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Banjo Basics: Fret with the Left Hand

The left hand's job is to change the pitches of the banjo strings to get all the notes you need for chords and melodies. The left hand accomplishes this task by pressing the tips of the fingers against the fingerboard just behind a fret, as needed, to shorten the length of a string and make its pitch higher. This technique is called fretting.

Fretting individual strings and chords on the banjo is a breeze after you've adopted these simple tips for finding a comfortable left-hand position on your banjo neck. Here's a step-by-step guide:

  1. Rest your left hand on your leg and totally release all body tension from your hand and arm, just as if you were asleep.

    Your hand should assume a relaxed shape in which all the fingers are slightly bent in toward your palm (Just think of this as the California portion of the lesson and chill!).

  2. Keeping the wrist relaxed but straight, place the left-hand thumb on the upper part of the back of the banjo neck, opposite the space between the 1st and 2nd frets.

    Remember not to support the weight of the neck with the left hand or pull down on the neck with your thumb. And keep chillin’! The hand and fingers should stay relaxed, as in Step 1.

  3. Relax your shoulder, arm, and elbow, bringing your elbow down and in toward your body.

    This should move your hand forward in front of the banjo neck, maximizing the angle that your fingers will use to fret the strings.

  4. Move your left-hand middle finger just behind the 2nd fret of the 3rd string and push down on the string, fretting it with the tip of your finger (see the figure).

    Don't fret on top of the 2nd fret but position the finger as close behind the fret as you can. Try to maintain a vertical position with the fretting finger so that the adjacent strings are able to ring freely.

  5. Try playing the 3rd string with the thumb of your right hand.

    The goal is to get a clear, ringing sound out of the note you've just fretted, with no buzzing.

If the new note sounds good, congratulations! You've accomplished the first necessary task to becoming a great banjo player, and you're now officially playing the banjo!

Getting a good left-hand position: Relaxing the left hand (a), positioning the thumb to get ready t
Credit: Photographs by Anne Hamersky
Getting a good left-hand position: Relaxing the left hand (a), positioning the thumb to get ready to fret (b), and fretting the 3rd string at the 2nd fret (c).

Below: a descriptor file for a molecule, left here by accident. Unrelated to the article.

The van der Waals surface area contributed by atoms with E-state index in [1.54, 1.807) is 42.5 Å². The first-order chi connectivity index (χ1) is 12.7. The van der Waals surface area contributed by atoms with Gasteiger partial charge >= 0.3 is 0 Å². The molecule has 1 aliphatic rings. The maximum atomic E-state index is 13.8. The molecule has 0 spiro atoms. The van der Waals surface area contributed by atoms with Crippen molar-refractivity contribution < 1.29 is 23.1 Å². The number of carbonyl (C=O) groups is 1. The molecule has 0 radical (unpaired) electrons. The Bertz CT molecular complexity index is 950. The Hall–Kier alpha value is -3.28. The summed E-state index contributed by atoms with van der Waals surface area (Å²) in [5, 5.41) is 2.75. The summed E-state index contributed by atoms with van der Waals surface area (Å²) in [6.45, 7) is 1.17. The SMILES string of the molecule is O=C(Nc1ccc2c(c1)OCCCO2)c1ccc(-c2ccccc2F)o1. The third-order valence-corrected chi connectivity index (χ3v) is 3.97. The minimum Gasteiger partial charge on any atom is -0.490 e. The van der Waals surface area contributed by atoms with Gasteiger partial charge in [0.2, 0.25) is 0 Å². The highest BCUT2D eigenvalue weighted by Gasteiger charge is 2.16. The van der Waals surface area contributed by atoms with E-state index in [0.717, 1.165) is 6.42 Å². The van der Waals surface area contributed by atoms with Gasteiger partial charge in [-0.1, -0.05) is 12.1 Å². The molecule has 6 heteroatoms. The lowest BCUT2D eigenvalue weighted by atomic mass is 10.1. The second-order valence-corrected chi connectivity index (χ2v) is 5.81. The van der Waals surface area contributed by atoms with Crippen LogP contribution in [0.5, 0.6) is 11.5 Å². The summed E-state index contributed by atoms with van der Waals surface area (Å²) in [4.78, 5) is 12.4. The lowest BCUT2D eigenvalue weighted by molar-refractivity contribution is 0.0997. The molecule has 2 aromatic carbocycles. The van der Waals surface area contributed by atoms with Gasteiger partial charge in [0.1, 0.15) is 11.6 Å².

Now lift up the fretting finger and play the open (or unfretted) 3rd string with your right-hand thumb. As you lift the fretting finger, don't bring it too far up above the string; position your finger just above the string so that you're ready to fret again.

Now fret the 3rd string again at the 2nd fret and strike the string with the right-hand thumb to check for clarity. Alternate between the open and fretted positions until the movement of your left-hand finger becomes second nature.

Remaining relaxed while fretting is important, so every now and then, do a quick mental check to make sure your arm, elbow, and hand are as comfortable as possible. Creating tension by using too much pressure with the left-hand fingers when fretting isn't unusual for new players. You want to use as much fretting pressure as it takes, but no more.

You can find out just how much pressure you need by placing a finger in a fretted position, just barely touching the string. Now gradually apply more pressure on the string with the left-hand finger, striking it repeatedly with the right hand as you go. You literally hear the sound come into focus as you fret.

After you've passed the threshold where the sound is clear, note how much pressure you're using with the left-hand finger. If you're like most people, you may be surprised at how little effort it takes to cleanly fret with the left-hand fingers. The goal is to use just as much pressure as you need to get a clear fretted sound, but no more.

Watch Fretting and Changing Chords to see how to put these fretting tips into action.

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